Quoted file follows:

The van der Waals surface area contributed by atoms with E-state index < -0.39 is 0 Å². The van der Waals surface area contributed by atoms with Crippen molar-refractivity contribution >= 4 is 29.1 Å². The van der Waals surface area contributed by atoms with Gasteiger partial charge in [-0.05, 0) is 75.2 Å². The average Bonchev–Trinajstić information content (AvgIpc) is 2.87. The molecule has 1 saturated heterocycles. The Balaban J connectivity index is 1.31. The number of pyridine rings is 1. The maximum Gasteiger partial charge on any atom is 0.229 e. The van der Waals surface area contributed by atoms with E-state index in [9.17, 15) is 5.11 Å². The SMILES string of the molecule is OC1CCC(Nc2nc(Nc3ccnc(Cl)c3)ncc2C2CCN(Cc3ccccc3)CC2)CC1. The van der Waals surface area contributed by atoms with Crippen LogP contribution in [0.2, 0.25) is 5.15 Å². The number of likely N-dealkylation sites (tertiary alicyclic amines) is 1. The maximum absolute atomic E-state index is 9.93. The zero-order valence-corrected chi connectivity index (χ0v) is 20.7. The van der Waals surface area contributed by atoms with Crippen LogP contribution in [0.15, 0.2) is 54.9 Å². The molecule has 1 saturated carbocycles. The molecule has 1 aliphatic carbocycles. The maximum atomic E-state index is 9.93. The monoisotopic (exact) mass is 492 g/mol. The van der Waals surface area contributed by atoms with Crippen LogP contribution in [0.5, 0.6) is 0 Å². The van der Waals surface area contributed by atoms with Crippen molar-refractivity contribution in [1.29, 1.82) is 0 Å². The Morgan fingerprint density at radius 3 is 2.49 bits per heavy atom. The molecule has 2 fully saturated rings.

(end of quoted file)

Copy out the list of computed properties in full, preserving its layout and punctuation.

The van der Waals surface area contributed by atoms with E-state index < -0.39 is 0 Å². The van der Waals surface area contributed by atoms with Crippen molar-refractivity contribution >= 4 is 29.1 Å². The van der Waals surface area contributed by atoms with Gasteiger partial charge in [-0.05, 0) is 75.2 Å². The average Bonchev–Trinajstić information content (AvgIpc) is 2.87. The molecule has 1 saturated heterocycles. The Balaban J connectivity index is 1.31. The number of pyridine rings is 1. The maximum Gasteiger partial charge on any atom is 0.229 e. The van der Waals surface area contributed by atoms with E-state index in [9.17, 15) is 5.11 Å². The SMILES string of the molecule is OC1CCC(Nc2nc(Nc3ccnc(Cl)c3)ncc2C2CCN(Cc3ccccc3)CC2)CC1. The van der Waals surface area contributed by atoms with Crippen LogP contribution in [0.2, 0.25) is 5.15 Å². The number of likely N-dealkylation sites (tertiary alicyclic amines) is 1. The maximum absolute atomic E-state index is 9.93. The zero-order valence-corrected chi connectivity index (χ0v) is 20.7. The van der Waals surface area contributed by atoms with Crippen LogP contribution in [0.15, 0.2) is 54.9 Å². The molecule has 1 saturated carbocycles. The molecule has 1 aliphatic carbocycles. The maximum atomic E-state index is 9.93. The monoisotopic (exact) mass is 492 g/mol. The van der Waals surface area contributed by atoms with Crippen LogP contribution in [0.5, 0.6) is 0 Å². The van der Waals surface area contributed by atoms with Crippen molar-refractivity contribution in [1.29, 1.82) is 0 Å². The Morgan fingerprint density at radius 3 is 2.49 bits per heavy atom. The molecule has 2 fully saturated rings.